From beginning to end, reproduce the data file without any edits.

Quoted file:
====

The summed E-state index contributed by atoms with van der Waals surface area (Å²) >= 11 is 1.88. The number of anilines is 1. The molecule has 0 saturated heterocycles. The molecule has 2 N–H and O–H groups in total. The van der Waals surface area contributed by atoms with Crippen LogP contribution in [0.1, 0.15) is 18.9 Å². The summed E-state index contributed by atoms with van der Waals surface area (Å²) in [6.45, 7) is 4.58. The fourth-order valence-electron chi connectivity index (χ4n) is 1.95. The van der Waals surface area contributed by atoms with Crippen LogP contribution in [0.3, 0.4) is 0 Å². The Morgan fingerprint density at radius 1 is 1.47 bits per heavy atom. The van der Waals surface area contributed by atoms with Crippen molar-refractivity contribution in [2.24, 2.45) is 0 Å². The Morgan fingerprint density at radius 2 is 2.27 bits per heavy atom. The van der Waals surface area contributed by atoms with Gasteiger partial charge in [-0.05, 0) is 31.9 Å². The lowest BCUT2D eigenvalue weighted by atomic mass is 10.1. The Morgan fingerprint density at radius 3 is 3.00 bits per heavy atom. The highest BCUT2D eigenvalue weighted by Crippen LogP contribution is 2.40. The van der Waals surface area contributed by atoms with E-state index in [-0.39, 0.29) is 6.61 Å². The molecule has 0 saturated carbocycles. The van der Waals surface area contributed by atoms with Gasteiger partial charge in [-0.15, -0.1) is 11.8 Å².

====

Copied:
The summed E-state index contributed by atoms with van der Waals surface area (Å²) >= 11 is 1.88. The number of anilines is 1. The molecule has 0 saturated heterocycles. The molecule has 2 N–H and O–H groups in total. The van der Waals surface area contributed by atoms with Crippen LogP contribution in [0.1, 0.15) is 18.9 Å². The summed E-state index contributed by atoms with van der Waals surface area (Å²) in [6.45, 7) is 4.58. The fourth-order valence-electron chi connectivity index (χ4n) is 1.95. The van der Waals surface area contributed by atoms with Crippen LogP contribution in [0.3, 0.4) is 0 Å². The Morgan fingerprint density at radius 1 is 1.47 bits per heavy atom. The van der Waals surface area contributed by atoms with Crippen molar-refractivity contribution in [2.24, 2.45) is 0 Å². The Morgan fingerprint density at radius 2 is 2.27 bits per heavy atom. The van der Waals surface area contributed by atoms with Gasteiger partial charge in [-0.05, 0) is 31.9 Å². The lowest BCUT2D eigenvalue weighted by atomic mass is 10.1. The Morgan fingerprint density at radius 3 is 3.00 bits per heavy atom. The highest BCUT2D eigenvalue weighted by Crippen LogP contribution is 2.40. The van der Waals surface area contributed by atoms with E-state index in [-0.39, 0.29) is 6.61 Å². The molecule has 0 saturated carbocycles. The van der Waals surface area contributed by atoms with Gasteiger partial charge in [-0.15, -0.1) is 11.8 Å².